I was never the enterprising type. But after I lost my job as a sound engineer in 2009, I had to get creative to make ends meet.
Thirteen years later, at the age of 39, I have built two online businesses that together bring me a passive income of $160,000 per month. I also recently published a book, How to Get Paid for What You Know.
The first company I started was The Recording Revolution, a music and education blog that sells music production courses. The second, which I started in 2018, teaches people how to monetize their passions, like I did. It is the most lucrative business, thanks to the sale of online courses and coaching programs, as well as affiliate commissions.
About 2,800 people use my products and my goal is to help more entrepreneurs grow their online businesses while working fewer hours.
My top priorities are spending time with family and giving back, so I’ve organized my work and personal life to focus on those core values.
This is what my typical day looks like:
Mornings start slow and easy
I usually wake up at 5 – for the kids – because I always want an hour for myself. I start with coffee and my Bible.
After some reading, praying and diaries, I’m going to make breakfast with my wife and wake up the kids. We eat together in the kitchen for 20 to 30 minutes before I drop them off at school at 7.30am
Then I head back to my home office, or do a quick gym session when I’m in the mood.
On Mondays, I plan and create YouTube videos and podcast episodes. Potential customers usually find me through this free online content. If they like it, they can sign up for my newsletter and receive emails about free resources and premium online courses.
I earn a chunk of passive income from these courses. I’ve designed my business system to send emails automatically, so most of my job is to maintain a steady stream of new, free content.
Recording videos and podcasts takes about two hours. I also have someone who edits and uploads the content. My remaining hour on Monday is devoted to answering emails or giving advice to members of my Six-figure coaching community.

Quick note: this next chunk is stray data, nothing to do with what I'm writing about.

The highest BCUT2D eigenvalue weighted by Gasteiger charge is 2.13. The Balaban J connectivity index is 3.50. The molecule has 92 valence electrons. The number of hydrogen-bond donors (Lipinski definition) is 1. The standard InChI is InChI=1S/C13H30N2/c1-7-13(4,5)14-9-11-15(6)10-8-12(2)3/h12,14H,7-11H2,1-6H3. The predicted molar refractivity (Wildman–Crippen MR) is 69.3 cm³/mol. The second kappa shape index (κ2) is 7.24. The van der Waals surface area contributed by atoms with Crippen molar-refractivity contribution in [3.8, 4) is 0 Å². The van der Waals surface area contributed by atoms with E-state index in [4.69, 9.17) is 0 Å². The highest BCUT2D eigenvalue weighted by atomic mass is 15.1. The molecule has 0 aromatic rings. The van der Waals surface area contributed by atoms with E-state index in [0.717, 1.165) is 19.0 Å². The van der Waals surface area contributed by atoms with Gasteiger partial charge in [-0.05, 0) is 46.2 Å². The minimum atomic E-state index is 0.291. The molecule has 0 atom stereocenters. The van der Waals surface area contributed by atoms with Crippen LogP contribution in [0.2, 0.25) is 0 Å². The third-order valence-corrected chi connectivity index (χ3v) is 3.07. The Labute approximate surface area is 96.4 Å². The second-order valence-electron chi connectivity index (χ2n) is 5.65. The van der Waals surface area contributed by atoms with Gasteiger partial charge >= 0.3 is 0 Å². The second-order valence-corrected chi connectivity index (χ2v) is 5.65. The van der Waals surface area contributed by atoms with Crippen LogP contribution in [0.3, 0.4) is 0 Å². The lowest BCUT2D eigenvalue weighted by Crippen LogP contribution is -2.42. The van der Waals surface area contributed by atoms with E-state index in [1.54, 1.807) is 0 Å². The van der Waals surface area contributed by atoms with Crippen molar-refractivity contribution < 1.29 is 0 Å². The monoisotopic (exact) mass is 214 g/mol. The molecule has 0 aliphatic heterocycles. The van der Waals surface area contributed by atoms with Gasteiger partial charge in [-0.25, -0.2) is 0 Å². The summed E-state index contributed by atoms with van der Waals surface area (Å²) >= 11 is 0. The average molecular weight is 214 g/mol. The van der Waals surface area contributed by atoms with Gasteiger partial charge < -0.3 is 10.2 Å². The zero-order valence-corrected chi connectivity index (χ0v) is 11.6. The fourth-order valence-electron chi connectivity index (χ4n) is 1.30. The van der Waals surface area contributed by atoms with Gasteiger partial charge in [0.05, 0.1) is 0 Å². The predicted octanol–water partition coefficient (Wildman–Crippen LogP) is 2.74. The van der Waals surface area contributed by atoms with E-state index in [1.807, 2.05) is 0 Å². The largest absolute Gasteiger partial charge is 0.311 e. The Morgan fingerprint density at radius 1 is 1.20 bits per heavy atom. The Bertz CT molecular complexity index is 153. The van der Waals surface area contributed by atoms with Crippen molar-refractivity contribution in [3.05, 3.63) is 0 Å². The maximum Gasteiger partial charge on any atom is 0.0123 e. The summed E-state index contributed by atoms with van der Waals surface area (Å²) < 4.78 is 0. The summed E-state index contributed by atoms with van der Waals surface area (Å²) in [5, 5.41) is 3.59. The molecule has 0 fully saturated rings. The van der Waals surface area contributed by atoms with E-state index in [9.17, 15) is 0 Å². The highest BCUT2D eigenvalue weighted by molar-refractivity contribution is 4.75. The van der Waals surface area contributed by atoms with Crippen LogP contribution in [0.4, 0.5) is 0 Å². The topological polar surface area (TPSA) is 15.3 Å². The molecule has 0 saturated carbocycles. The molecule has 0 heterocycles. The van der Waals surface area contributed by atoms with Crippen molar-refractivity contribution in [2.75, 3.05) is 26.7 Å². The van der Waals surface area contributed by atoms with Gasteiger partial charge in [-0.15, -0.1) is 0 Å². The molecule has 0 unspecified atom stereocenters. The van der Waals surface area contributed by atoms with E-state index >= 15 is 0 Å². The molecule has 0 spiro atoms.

On Wednesdays, I spend time interacting with the community and then host a 90-minute live chat with my advanced business coaching students.
Once a month I film an exclusive training session for members of my paid community, which adds about two extra hours of work per month to my schedule.
I’ve never been a fan of the busy culture; I don’t believe it’s healthy or sensible. If you can find a way to build systems into your business so that it largely runs on its own, you don’t have to waste time on constant maintenance.
After all, what’s the point of “being your own boss” if you’re working all the time?
Family time is my number 1 priority
People often ask me what I do with all the extra time in my week, and my answer isn’t the most exciting. I do the shopping, go to the gym, go to the car wash, drink coffee or lunch with a friend or dip into a good book. I’m reading now”Fearless Life” by Jamie Winship.
But the most important thing is that I spend time with my family. Fridays are considered “date day” with my wife. We exercise, have lunch, talk about life, talk about the kids and meet our marriage counselor.
Lately, we’ve been focusing on how to communicate better when we have disagreements. No marriage is perfect, and the work I’ve put into our relationship has made me a better husband and father.
My wife and I never compromise on picking up the kids from school together. We want to be home when they are. Our other non-negotiable is family dinner. We sit down for a tech-free dinner every night. Most evenings my wife cooks and I do the dishes. But we also go out for dinner a few times a week.
We like walking, swimming in the pool, watching movies or playing Nintendo Switch with the kids. By spending time together, we hope to teach them essential life skills, such as sharing feelings and being kind to each other. I also want them to feel valuable, including family members.
We also love to travel – both locally in Florida and around the world. A few summers ago we were in the south of France for a month. And just this spring we spent three weeks in Puerto Rico. Having the time and flexibility to make these kinds of memories together is invaluable.
Radical generosity a core value
We go to church every Sunday and often volunteer with local organizations that help the homeless population in our city.
My philosophy is that I earn this money so that I can give away most of my profits to charities and my local church, groups that do a lot of good in the world.
Right now my wife and I donate 30% of our income, but we hope to give away 50% eventually.
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